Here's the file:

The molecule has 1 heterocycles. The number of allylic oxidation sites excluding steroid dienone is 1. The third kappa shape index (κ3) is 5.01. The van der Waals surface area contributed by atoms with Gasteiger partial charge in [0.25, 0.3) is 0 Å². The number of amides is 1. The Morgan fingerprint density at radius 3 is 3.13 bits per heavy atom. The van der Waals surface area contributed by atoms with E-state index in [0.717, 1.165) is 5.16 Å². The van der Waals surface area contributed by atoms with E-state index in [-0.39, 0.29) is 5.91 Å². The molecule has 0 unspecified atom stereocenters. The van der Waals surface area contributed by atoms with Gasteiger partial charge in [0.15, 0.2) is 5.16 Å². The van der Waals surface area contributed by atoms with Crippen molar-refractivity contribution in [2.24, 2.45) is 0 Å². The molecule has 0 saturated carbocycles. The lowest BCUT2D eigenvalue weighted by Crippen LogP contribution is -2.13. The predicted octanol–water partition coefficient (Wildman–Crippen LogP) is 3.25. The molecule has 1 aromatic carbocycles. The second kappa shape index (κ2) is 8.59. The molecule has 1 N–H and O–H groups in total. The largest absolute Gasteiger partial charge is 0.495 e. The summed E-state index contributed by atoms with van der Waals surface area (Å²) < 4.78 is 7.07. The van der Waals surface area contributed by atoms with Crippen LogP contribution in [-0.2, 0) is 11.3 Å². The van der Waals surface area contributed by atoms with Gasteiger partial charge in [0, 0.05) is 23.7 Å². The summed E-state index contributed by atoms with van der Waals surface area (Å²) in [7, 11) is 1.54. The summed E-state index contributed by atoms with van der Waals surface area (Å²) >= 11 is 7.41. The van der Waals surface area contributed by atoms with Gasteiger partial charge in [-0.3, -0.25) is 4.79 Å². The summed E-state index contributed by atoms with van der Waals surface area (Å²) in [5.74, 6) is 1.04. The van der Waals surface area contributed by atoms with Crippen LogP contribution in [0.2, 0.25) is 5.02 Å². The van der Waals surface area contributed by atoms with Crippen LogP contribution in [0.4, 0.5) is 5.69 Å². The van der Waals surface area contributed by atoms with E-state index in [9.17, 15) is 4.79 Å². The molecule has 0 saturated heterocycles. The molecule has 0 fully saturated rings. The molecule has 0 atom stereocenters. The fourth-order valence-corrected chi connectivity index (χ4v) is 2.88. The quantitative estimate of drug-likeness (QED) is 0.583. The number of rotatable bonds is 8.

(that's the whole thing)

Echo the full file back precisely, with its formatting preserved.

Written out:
The molecule has 1 heterocycles. The number of allylic oxidation sites excluding steroid dienone is 1. The third kappa shape index (κ3) is 5.01. The van der Waals surface area contributed by atoms with Gasteiger partial charge in [0.25, 0.3) is 0 Å². The number of amides is 1. The Morgan fingerprint density at radius 3 is 3.13 bits per heavy atom. The van der Waals surface area contributed by atoms with E-state index in [0.717, 1.165) is 5.16 Å². The van der Waals surface area contributed by atoms with E-state index in [-0.39, 0.29) is 5.91 Å². The molecule has 0 unspecified atom stereocenters. The van der Waals surface area contributed by atoms with Gasteiger partial charge in [0.15, 0.2) is 5.16 Å². The van der Waals surface area contributed by atoms with Crippen molar-refractivity contribution in [2.24, 2.45) is 0 Å². The molecule has 0 saturated carbocycles. The lowest BCUT2D eigenvalue weighted by Crippen LogP contribution is -2.13. The predicted octanol–water partition coefficient (Wildman–Crippen LogP) is 3.25. The molecule has 1 aromatic carbocycles. The second kappa shape index (κ2) is 8.59. The molecule has 1 N–H and O–H groups in total. The largest absolute Gasteiger partial charge is 0.495 e. The summed E-state index contributed by atoms with van der Waals surface area (Å²) < 4.78 is 7.07. The van der Waals surface area contributed by atoms with Crippen LogP contribution in [-0.2, 0) is 11.3 Å². The van der Waals surface area contributed by atoms with Gasteiger partial charge in [0, 0.05) is 23.7 Å². The summed E-state index contributed by atoms with van der Waals surface area (Å²) in [7, 11) is 1.54. The summed E-state index contributed by atoms with van der Waals surface area (Å²) >= 11 is 7.41. The van der Waals surface area contributed by atoms with Gasteiger partial charge in [-0.3, -0.25) is 4.79 Å². The summed E-state index contributed by atoms with van der Waals surface area (Å²) in [5.74, 6) is 1.04. The van der Waals surface area contributed by atoms with Crippen LogP contribution in [0.2, 0.25) is 5.02 Å². The van der Waals surface area contributed by atoms with Crippen LogP contribution in [0.4, 0.5) is 5.69 Å². The van der Waals surface area contributed by atoms with E-state index in [9.17, 15) is 4.79 Å². The molecule has 0 saturated heterocycles. The molecule has 0 fully saturated rings. The molecule has 0 atom stereocenters. The fourth-order valence-corrected chi connectivity index (χ4v) is 2.88. The quantitative estimate of drug-likeness (QED) is 0.583. The number of rotatable bonds is 8.